Latin America can be a mad place to invest, but one country can bring some sanity – and great returns – to investors.
Latin America is a tough continent to invest in. It has massive natural resources of all kinds and a youthful population of relatively cheap labor. Unfortunately, nearly all of its countries are poorly run, so foreign companies suffer discrimination and as a foreign investor you can’t be sure of being treated fairly either.
However there’s one country with among the best endowments of natural resources and skilled cheap labor, a newish free trade agreement with the U.S. and a newly reelected government that plays fair and is encouraging foreign investment. Further, there are some good ways to put your money to work there.
Some Latin American countries would be a mad place to invest in. Argentina, Venezuela, Bolivia and Ecuador are all run by outlaw socialists, whose activities range from the merely amusing – Bolivia makes its clocks run backwards – to the serious – Argentina has just defaulted on its international debt and Venezuela’s human rights abuses are getting ever more worrying.
Even Brazil, the darling of investors captivated by the BRICS acronym, is suffering sluggish growth and high inflation, with all three major candidates for October’s upcoming election claiming to be Socialists of one kind or another. Mexico, Peru and Chile all offer possibilities, but it’s the fourth member in those countries’ new Pacific Alliance that looks the most attractive – Colombia.
How to Invest in Colombia
Colombia is the opposite of Brazil politically – all the five leading parties in March’s Congressional election were more or less free-market oriented and President Juan Manuel Santos, reelected in June, has pursued an open economy policy, with state spending of around 30% compared to Brazil’s 40% (his opponent was if anything more economically conservative – they differed on policy towards the FARC guerilla movement.)
Sensible policy has produced solid results – the Economist’s team of forecasters estimates a 5% growth rate for Colombia in 2014 and 4.4% in 2015, the highest growth rate of the major Latin American economies. The budget deficit is only around 1.5% of GDP and inflation is low.
Colombia is likely to get a lot of foreign investment in the next few years because if its resources, and because a 50-year guerilla war before 2006 has left it very short of infrastructure. There’s little sign of overheating in the economy and the central bank is conservative, with short-term interest rates at 4%, nicely above the 2.9% expected inflation rate.
Finally, Colombia signed a free trade agreement with the United States that came into effect in 2012. With the next election not until 2018, the outlook appears very good.
There aren’t a huge number of Colombian companies that you can buy easily in the U.S., and those you can buy are concentrated in only a few sectors, so at least part of your Colombia exposure should be in a fund or ETF. The best of those I’ve found is the Global MSCI Colombia ETF (NYSE: GXG), which tracks the MSCI All Colombia Capped Index. GXG is a $124 million ETF with a P/E ratio of a reasonable 14 times (that’s the average P/E of its holdings) and an expense ratio of 0.75%, very reasonable given the exoticness of the market it invests in. Last year it paid a dividend of 74.5 cents, giving it a yield of 3.7%.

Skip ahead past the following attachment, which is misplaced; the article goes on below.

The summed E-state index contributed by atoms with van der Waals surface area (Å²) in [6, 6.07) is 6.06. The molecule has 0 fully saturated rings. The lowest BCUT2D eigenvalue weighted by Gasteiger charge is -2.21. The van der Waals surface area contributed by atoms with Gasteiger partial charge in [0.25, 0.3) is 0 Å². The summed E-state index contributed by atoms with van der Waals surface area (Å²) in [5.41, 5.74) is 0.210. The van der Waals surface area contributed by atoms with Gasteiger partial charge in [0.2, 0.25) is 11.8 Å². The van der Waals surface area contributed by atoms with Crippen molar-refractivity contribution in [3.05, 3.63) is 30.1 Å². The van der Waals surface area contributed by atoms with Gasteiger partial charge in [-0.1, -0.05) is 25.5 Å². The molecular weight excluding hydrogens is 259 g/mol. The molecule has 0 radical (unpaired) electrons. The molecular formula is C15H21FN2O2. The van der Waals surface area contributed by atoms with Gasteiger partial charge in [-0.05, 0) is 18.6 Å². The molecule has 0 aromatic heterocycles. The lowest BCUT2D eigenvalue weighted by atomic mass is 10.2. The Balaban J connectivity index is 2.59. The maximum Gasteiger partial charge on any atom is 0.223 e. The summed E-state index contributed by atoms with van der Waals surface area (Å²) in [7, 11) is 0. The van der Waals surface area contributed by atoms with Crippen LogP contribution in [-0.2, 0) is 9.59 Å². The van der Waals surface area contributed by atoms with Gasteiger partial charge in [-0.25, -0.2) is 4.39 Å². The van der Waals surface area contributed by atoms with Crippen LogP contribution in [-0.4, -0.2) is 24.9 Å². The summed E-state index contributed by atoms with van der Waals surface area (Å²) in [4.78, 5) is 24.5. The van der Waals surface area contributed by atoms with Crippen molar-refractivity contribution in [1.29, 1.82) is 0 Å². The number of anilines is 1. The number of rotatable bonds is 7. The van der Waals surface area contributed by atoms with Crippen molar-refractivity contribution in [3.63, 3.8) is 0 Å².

By far Colombia’s largest company is Ecopetrol (NYSE: EC), the national oil company, with a market cap of $60 billion. Ecopetrol has doubled output in the last decade, taking market share from the badly run Venezuelan oil company and using the calming of guerilla activity to explore in regions previously inaccessible. Ecopetrol currently has a P/E of 10, with earnings expected by analysts to increase some 10% in each of the next three years as new fields come on stream. It also yields 6.2% (very nice in current markets) paying a small interim dividend and a larger final each year, on the European pattern.
The country’s largest bank, Bancolombia SA (NYSE:CIB) has assets of $67 billion and 1,090 branches throughout Colombia. It offers a full range of banking, investment banking, investment management and insurance services to retail, institutional and corporate customers. Its return on equity last year was a satisfactory 12% and its credit rating was recently raised by Moody’s to Baa2. Its earnings are forecast by analysts to jump by some 20% this year and a further 10% next year, and it’s trading on 17 times historic earnings with a dividend yield of 2.8%. With its broad spread of business and operations, Bancolombia is an excellent way to take advantage of Colombia’s solid, widely based growth.
Finally Pacific Rubiales Energy Corporation (OTC: PEGFF) is technically not Colombian; it’s headquartered in Canada. Its oil and gas production business isn’t confined to Colombia either; it owns energy blocks in Peru, Guatemala, Brazil, Papua New Guinea, Guyana and Belize, although 74 of its 95 blocks are in Colombia. PEGFF pays quarterly dividends of 16.5 cents, for a yield of 3.4%, and is trading on a P/E ratio of 15, although analysts expect a 30% profit increase in 2014 – second-quarter earnings were triple the previous year.
Colombia offers relatively good governance, excellent growth and exposure to a variety of energy, agricultural and natural resources. If you are looking for international exposure in your portfolio, its best companies are worth a serious look.
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